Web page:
Though it appeared politically monolithic,
the Nazi movement contained a surpris-
ingly wide range of intellectual opinions.
The leaders, in general, showed little inter-
est in abstract theory, and only Alfred
Rosenberg even attempted to synthesize
Nazism into a cohesive set of doctrines.
One cannot, therefore, understand the
movement as though it were centered
around an abstract philosophy, searching
for more formal kinds of logic and coher-
ence. Nazism was far more a cluster of
loosely associated concerns. Even leading
National Socialists avoided committing
themselves on the subject of ideology,
emphasizing that in its totality, National
Socialism was indefinable (Fest 1970).
Nevertheless, the National Socialists at-
tempted to actualize a racial ideology and,
in so doing, to create a new Germanic
identity (Mosse 1966). The search for Ger-
man national character certainly did not
start during the Third Reich. The enormous
anxiety and preoccupation of the Nazis
over national identity and differentiation
from other human groups was only a
heightened version of Germany’s long
10 ANTHROZOÖS, Volume V, Number 1 Arnold Arluke and Boria Sax
obsession with its identity and its bound-
aries from other human groups and its re-
lationship with animals. Essential to this
construction of national identity were cer-
tain themes regarding man’s connections
to nature and animal life that were articu-
lated in German romantic poetry, music,
and social thought. These ideas shaped
Nazi thinking and served as intellectual
resources that were drawn upon and dis-
torted as expedient.
Man as Beast. One influential theme, par-
ticularly evident in the work of Friedrich
Nietzsche, was the rejection of intellectual
culture and reason and the praising of ani-
mal instinct in man. This view attached
enormous importance to the animal origin
and character of man. It sought to cel-
ebrate the earth and beasts in mythical
ways and to glorify Nietzsche’s “blond
beast” or “raubtier,”1 playing up the beast
in man as a type of “secret idol,” possess-
ing qualities of vitality, unscrupulousness,
and blind will and obedience (Glaser
1978, 138).
Nietzsche was one of several heroes
under Nazism whose work was distorted
to become more brutal and aggressive,
particularly his conception of the “blond
beast.” Glaser calls this element of Na-
tional Socialism “man as predator.” “The
domestic animal who had been domesti-
cated on the surface only was in the end
superior to and more honest than man; in
the predator one could ‘rediscover his in-
stincts and with that his honesty’” (Glaser
1978, 138). Animal instinct came to repre-
sent rebellion against culture and intellec-
tualism. Returning to the animal nature
within man, communing with nature, and
elevating animal life to the level of cult
worship were seen as alternatives to mo-
dernity, technology, and urbanization, ac-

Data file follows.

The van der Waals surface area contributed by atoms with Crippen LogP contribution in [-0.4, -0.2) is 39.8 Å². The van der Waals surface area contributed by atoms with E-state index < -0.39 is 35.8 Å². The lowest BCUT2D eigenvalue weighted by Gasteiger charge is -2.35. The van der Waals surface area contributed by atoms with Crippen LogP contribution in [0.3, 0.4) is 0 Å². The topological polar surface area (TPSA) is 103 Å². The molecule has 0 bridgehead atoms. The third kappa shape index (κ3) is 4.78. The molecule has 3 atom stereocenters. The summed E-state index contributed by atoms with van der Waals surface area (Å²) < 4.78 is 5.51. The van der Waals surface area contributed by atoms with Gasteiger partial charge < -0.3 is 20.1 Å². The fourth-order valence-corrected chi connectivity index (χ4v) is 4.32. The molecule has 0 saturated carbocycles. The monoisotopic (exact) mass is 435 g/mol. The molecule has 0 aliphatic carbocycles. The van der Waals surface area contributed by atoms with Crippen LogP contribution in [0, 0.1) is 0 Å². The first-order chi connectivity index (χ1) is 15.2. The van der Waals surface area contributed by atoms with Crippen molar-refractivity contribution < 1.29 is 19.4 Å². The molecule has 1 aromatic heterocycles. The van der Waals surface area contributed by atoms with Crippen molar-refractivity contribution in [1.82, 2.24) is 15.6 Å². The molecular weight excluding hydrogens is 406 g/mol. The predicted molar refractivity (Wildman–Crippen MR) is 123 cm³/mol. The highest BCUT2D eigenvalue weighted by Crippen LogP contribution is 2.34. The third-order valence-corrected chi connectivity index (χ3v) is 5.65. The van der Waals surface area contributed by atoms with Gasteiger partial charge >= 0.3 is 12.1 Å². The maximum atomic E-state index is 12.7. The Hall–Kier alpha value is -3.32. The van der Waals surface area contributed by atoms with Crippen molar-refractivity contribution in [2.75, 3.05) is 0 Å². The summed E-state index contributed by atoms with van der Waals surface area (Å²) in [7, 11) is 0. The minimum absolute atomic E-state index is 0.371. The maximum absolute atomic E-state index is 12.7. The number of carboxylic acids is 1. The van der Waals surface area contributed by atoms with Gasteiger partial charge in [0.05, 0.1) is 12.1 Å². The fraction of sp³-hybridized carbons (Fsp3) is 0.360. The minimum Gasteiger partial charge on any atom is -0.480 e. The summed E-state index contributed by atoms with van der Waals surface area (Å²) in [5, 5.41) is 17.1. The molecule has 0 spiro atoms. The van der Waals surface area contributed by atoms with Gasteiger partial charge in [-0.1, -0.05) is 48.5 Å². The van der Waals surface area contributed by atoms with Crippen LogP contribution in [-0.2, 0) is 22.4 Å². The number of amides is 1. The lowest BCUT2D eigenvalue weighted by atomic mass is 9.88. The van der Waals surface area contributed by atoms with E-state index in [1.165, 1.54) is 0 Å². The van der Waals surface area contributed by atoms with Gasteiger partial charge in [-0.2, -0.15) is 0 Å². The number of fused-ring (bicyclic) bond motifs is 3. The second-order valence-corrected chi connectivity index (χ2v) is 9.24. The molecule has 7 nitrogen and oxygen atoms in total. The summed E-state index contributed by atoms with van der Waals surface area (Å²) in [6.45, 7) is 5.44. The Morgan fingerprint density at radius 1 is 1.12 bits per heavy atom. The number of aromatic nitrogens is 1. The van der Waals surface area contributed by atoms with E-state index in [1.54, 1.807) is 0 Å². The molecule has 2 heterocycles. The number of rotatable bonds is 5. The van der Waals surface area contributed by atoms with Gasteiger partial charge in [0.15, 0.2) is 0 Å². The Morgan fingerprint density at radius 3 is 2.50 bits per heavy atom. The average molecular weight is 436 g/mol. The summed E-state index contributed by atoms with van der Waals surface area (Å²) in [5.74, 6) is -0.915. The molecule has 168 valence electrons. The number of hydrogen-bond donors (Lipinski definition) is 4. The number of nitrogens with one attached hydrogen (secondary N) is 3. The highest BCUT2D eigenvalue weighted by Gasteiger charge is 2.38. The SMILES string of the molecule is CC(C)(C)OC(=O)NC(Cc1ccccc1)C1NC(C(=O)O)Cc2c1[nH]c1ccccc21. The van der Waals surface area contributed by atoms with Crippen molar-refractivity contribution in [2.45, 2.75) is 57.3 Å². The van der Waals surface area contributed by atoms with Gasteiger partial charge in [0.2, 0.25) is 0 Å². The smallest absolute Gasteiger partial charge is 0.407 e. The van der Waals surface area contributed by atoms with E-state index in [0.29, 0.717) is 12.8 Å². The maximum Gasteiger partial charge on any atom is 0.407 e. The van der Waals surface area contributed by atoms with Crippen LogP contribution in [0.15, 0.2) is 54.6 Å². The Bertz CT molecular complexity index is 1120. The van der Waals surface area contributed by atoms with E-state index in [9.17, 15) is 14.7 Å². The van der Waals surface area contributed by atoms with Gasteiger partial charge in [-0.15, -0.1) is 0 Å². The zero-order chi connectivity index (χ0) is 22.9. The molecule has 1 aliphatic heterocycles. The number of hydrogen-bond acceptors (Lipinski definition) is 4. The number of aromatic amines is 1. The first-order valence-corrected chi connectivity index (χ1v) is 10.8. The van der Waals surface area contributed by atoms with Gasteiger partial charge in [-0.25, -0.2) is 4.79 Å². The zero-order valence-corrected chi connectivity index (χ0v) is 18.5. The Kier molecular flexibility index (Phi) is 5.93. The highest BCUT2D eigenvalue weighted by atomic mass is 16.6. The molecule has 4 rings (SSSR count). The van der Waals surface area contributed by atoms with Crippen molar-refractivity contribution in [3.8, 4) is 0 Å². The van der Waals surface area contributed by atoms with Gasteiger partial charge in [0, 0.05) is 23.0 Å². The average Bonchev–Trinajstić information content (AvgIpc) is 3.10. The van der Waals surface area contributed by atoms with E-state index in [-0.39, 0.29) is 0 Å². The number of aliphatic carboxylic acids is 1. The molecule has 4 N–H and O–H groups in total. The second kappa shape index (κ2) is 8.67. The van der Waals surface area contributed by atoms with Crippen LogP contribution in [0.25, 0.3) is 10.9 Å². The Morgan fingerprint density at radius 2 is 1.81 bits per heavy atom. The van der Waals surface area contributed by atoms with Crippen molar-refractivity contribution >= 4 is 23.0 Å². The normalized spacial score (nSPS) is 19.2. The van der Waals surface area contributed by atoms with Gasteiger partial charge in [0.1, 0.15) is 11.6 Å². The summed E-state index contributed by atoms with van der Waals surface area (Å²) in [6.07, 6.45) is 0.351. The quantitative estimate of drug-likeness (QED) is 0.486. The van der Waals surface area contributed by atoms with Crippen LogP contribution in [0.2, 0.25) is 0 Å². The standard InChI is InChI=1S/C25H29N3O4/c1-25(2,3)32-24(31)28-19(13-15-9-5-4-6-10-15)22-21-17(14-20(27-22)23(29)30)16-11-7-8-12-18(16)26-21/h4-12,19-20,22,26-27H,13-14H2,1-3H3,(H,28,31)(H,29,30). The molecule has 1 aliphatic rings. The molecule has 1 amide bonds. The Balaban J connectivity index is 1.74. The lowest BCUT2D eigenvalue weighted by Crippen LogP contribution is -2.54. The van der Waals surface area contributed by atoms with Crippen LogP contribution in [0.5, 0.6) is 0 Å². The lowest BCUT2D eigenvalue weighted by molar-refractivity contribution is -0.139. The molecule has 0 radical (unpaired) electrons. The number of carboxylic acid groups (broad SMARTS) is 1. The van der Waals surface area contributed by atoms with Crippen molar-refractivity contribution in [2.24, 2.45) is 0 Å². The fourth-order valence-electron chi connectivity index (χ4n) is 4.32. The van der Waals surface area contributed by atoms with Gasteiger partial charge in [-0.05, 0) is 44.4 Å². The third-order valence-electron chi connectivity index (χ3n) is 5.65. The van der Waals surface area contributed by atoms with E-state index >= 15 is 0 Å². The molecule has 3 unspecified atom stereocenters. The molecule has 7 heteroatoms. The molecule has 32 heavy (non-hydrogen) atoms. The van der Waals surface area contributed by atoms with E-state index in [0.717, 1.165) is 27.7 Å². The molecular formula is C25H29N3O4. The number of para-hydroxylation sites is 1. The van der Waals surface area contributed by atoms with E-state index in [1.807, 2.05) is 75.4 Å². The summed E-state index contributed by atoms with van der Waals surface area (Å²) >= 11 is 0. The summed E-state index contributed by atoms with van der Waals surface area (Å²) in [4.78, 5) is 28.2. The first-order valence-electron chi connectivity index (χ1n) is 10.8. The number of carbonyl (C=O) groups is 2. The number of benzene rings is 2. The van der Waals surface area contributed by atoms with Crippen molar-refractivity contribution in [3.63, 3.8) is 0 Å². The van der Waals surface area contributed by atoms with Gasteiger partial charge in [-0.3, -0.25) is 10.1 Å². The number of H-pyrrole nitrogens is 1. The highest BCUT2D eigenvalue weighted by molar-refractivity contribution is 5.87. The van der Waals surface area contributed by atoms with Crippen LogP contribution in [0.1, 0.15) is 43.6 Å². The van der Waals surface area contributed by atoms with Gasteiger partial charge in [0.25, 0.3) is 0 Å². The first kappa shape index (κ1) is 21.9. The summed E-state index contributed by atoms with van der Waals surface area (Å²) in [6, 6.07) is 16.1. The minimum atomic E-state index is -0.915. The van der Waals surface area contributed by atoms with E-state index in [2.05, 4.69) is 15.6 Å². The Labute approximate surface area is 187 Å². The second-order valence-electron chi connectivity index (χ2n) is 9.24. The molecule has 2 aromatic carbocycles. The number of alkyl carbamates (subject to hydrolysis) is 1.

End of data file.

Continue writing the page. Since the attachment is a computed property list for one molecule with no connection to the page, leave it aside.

cording to Glaser. Acceptance of this view,
it was thought, would lead to the spiritual
and ideological changes necessary and
desirable in German cultural life for a new
national self-identity to emerge (Gasman
1971).
As part of the rejection of culture, the
new German, according to National So-
cialist ideology, was to disavow humani-
tarian behavior toward fellow humans as
insincere. One element of this totalitarian
system was the principle of contempt for
certain human beings. Himmler, for ex-
ample, called for renouncing “softness”
(Fest 1970, 120). “False” comradeship and
compassion were derogated. Instead of
encouraging compassion, Hitler empha-
sized that the new German should emu-
late certain animal behaviors such as the
obedience and faithfulness of pets and the
strength, fearlessness, aggressiveness, and
even cruelty found in beasts of prey, quali-
ties that were among the movement’s most
stringent principles (Fest 1970, 120, 293).
The training of SS personnel illustrated
the importance of these animal qualities,
even if it ironically meant killing animals.
It is alleged that after 12 weeks of working
closely with a German shepherd, each SS
soldier had to break his dog’s neck in front
of an officer in order to earn his stripes.
Doing so, it was thought, would instill
teamwork, discipline, and obedience to
the Führer—qualities that were deemed
more important than feelings for anything,
including animals (Radde 1991).
Hitler himself pleaded for these quali-
ties in German youth: “I want violent, im-
perious, fearless, cruel young people…
The free, magnificent beast of prey must
once again flash from their eyes…I want
youth strong and beautiful…, and athletic
youth… In this way I shall blot out thou-
sands of years of human domestication. I
shall have the pure, noble stuff of nature”
(Maltitz 1973, 62). In another instance,
Hitler called for German youth to be as
“swift as whippets” (Grunberger 1971,